That Aunt Iwa was getting married was classified information. It caught us all by surprise, and in the same manner, the eviction notice she issued caught us all by surprise.


They had told Iwa that she had a spirit husband; in her 40s would be unable to have an earthly husband. But she was not only going to prove them wrong, but she was also going to bring the man into her house.

She doesn’t believe in a woman moving into her husband’s house. After all, didn’t the Bible say it is the man that does the leaving and cleaving? She argued. It didn’t say a woman will leave her father and mother; rather it says a man will leave his father and mother and cleave to his wife. She doesn’t believe in being found and chosen.

After all, what are matchmakers there for? That’s how she mixed pieces of eccentric and anti-establishment sentiments into her decision-making.


And so everyone wanted to know who this classified man is: Boniface breezed into our flat in a black tuxedo carrying kola nuts and two bottles of gin that Sunday afternoon.

Mama, Adeiwa, I, and the children, fastened our eyes on him. They looked compatible; her fair complexioned matched his. His talk was smooth and honeyed. There were no afterthoughts in his appearance. Everything was a product of careful premeditation and good scripting —the way he held her hand, his moderate smile. Even his physique was well-chiseled for the occasion.

But compatibility is one thing, and chemistry is another. And chemistry could not be rehearsed or scripted. We all felt iffy about her choice. But it’s her choice, nonetheless.


Sheri, on the other hand, went downstairs, blowing hot air in protest. Her older brother and his wife joined. Iwa had issued them quit notice and paid them off to get their own apartment, but they would contest her decision in court. It was their collective inheritance and she had no sole right over it.

Mama, in Iwa’s defense, said the house was her inheritance; and that Iwa was managing it on her behalf.

Sheri and her brother huffed and puffed:

‘No family was going to attend the wedding.’


‘She is destroying family,’ they ranted.
Boniface sweet-talked the children who in turn swooned over him, opening the gifts he bought them.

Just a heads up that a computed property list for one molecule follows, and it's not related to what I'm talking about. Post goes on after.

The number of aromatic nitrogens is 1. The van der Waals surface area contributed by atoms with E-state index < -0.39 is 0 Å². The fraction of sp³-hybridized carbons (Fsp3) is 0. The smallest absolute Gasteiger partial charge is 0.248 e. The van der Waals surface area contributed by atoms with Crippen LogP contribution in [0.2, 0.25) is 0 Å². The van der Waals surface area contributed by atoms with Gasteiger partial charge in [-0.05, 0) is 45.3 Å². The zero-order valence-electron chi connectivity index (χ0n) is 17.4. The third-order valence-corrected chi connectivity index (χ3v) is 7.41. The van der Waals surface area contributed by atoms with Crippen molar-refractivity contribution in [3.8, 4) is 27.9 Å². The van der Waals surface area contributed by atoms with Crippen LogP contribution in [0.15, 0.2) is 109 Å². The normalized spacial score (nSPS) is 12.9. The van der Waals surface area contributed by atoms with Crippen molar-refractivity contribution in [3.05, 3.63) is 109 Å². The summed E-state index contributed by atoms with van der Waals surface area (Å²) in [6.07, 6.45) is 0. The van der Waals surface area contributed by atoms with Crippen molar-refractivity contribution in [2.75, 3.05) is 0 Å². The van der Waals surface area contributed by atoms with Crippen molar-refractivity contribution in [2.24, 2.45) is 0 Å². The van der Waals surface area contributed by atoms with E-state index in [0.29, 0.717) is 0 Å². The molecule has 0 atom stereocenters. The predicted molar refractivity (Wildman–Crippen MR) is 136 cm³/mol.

Mama was heartbroken to see her family fall apart. I was dragged into the middle- as the ombudswoman- to judge who was right and who was wrong.
The feud deepened, when following Thursday, Charles and Sheri, fixed a date for the official engagement.

The following day, Iwa threw another bombshell; fixing the same date as Sheri’s. Iwa posted it all over her social media handles, with the contact details of how to get the aso-ebi.

Sheri was shocked.


Who wouldn’t be?

Iwa was wielding her powers and Sheri was the less powerful here.

“I was the first to choose that date,” she burst out.

“You should know your place in this house,” Iwa replied.


“Aunty, you are so inconsiderate! Why are you even doing this? Is it to get back at me and Charles?”

“Precisely,” she said tersely. “I changed your diapers in this house. I took care of your daughter Flora when your good-for-nothing boyfriend abandoned you. You don’t disrespect me and expect nothing to happen.

Your fearlessness should have a limit. You should know your level!!”

“You are so vengeful…you can tell the whole world that you paid her school fees.”

“But isn’t that the truth?”

“You ruined Adeiwa’s marriage, and now you want to get married. The same institution you criticized, you want to enter? Hypocrite!

“I saved her life from an abusive marriage.”

“Iwa…. Why don’t you show some understanding with your sister…,” Mama weighed in cautiously.

“Moreover, you barely know this Boniface….he might just be after your money.”

“Mama, I know Boniface enough…. My wedding or her wedding? Decide the one you’ll attend.

And so House 44 became a hotbed. Sheri who was going to help me pursue a lawsuit against Naffy, my former employer, is now embattled and distracted.

So I began searching for my own apartment. I imagined what put power and confidence in Iwa’s hands was her career stability and money. As for me, I was six months pregnant— a poignant reminder of my incipient pennilessness and powerlessness.

I started an online declutter business. So I put up for sale on Instagram, my old clothes. I was online all day, searching for an estate agent that could help me get a house. And then I met Dexter online. He was 5ft 11 and looked thirtyish.

After inspecting five different apartments, we finally found, a self-contained apartment in Ijesha. It was in a block of four flats, with no verandahs, corridors, or terraces. Every open space had been renovated into rooms; making the whole place look like a ragtag civilian barracks.

We met a middle-aged man, seemingly the landlord in a cubicle-like office.